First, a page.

I remembered this story after reading a chapter from “Roll of Thunder, Hear My Cry” to my girls tonight. I stopped reading this to my oldest several years ago because I absolutely hate books or movies about prejudice and its many faces of hate, jealousy and fear. There is a scene where Mama brings her children to see a man burned by a store owner. Mama had been telling them not to go and had to take a different tack when circumstances brought them there. I slowly read the description of his wheezing and noseless face, burnt skin and the reason why Mama brought them there. I paused and my girls asked, “Why would someone do something like that?” I explained that we, as Christians, have the only answer to what is wrong with this world. We were watching the debate between Nye and Ham earlier and it seemed that Nye did not understand the fundamental purpose that Ham was coming from a different point of view. Creation is the only viable answer to the problems that this world has and the answer to the problems as well. I am not going to go into all the details of why, as many others do so much better, but I will say that if you are not a Christian, you will not understand. The prejudice that arises from jealousy, hatred and fear are a result of sin, and it makes me sick. Explaining this to my children in their terms is a difficult thing. We have to relate it things they may see, or things I have done. I once explained to you about how I sneered “No!” to a girl who asked me to skate with her. I didn’t know her. I didn’t ever participate in making fun of her with the exception of the skate incident.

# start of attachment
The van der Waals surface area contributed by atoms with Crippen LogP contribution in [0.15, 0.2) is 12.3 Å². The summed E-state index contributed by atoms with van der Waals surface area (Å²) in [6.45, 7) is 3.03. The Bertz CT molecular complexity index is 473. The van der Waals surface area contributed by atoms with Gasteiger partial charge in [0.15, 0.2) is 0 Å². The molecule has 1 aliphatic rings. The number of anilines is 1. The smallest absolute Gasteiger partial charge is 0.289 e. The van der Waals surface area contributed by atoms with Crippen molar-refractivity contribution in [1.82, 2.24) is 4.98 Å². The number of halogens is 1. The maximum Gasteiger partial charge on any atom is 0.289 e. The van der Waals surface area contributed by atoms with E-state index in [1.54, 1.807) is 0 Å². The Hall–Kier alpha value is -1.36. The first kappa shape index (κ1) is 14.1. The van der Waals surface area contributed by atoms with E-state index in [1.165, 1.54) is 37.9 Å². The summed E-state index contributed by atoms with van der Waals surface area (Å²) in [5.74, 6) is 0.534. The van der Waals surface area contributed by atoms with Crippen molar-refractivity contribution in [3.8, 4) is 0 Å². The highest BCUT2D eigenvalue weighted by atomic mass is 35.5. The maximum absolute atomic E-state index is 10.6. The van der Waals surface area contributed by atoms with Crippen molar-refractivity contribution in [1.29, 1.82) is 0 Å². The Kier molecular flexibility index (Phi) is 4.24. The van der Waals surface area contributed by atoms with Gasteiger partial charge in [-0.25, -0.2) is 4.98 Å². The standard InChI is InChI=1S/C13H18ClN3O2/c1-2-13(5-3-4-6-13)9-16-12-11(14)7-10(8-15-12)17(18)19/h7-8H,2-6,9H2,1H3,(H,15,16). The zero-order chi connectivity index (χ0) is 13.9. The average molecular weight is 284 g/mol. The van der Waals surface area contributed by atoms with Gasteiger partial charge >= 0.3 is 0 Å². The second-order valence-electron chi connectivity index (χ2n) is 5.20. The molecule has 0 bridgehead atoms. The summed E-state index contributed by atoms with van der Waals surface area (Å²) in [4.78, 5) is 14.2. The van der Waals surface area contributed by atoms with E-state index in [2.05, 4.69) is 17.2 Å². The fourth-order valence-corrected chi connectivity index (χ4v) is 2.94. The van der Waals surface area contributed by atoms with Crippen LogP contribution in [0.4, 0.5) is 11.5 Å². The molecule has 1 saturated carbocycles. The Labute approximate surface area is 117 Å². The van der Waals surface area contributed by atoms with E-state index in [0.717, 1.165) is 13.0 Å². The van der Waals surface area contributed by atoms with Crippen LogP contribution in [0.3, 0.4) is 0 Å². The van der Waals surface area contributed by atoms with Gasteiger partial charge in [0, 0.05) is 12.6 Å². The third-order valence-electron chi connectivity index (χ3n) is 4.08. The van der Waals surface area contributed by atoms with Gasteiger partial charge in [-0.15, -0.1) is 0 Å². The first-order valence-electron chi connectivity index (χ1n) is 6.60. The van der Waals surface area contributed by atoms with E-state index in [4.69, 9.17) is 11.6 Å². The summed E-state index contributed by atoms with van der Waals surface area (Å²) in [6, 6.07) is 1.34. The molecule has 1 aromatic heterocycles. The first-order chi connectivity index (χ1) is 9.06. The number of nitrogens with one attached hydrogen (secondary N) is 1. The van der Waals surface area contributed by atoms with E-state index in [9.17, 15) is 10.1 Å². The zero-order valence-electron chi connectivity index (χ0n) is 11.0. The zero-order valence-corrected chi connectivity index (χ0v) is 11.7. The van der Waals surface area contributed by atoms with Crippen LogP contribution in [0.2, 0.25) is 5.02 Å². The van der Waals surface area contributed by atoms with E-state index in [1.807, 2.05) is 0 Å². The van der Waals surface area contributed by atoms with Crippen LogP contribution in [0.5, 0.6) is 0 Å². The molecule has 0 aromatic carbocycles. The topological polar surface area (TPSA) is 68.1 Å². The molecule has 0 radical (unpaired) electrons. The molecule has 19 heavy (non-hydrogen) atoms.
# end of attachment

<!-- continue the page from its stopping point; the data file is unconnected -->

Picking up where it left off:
Telling my kids I did nothing to stop injustice or jealousy or hatred going on around me is hard. We have a purpose in this world, many purposes in fact. But one unifying purpose: to glorify God. Part of glorifying God is proclaiming His kingdom, declaring the gospel, the good news that there is a new King in this world and He brings love and mercy and grace and hope and, what I’m talking about here: justice. There is so much injustice going on in this world and us standing by doing nothing, does nothing to glorify our God. Even if it is just someone making fun of someone else. We are to bring justice to this world as part of proclaiming His kingdom. It is a just and right kingdom. We have to do what’s right even if we are to be maligned, mocked, disdained, hated, hurt or even killed. We are so focused on this short time we have, on being comfortable, on taking care of the stuff we’ve acquired, that we forget our purpose. We forget what is right and what is true. A good friend sent me this video of Francis Chan explaining our life and the perspective we should have about it.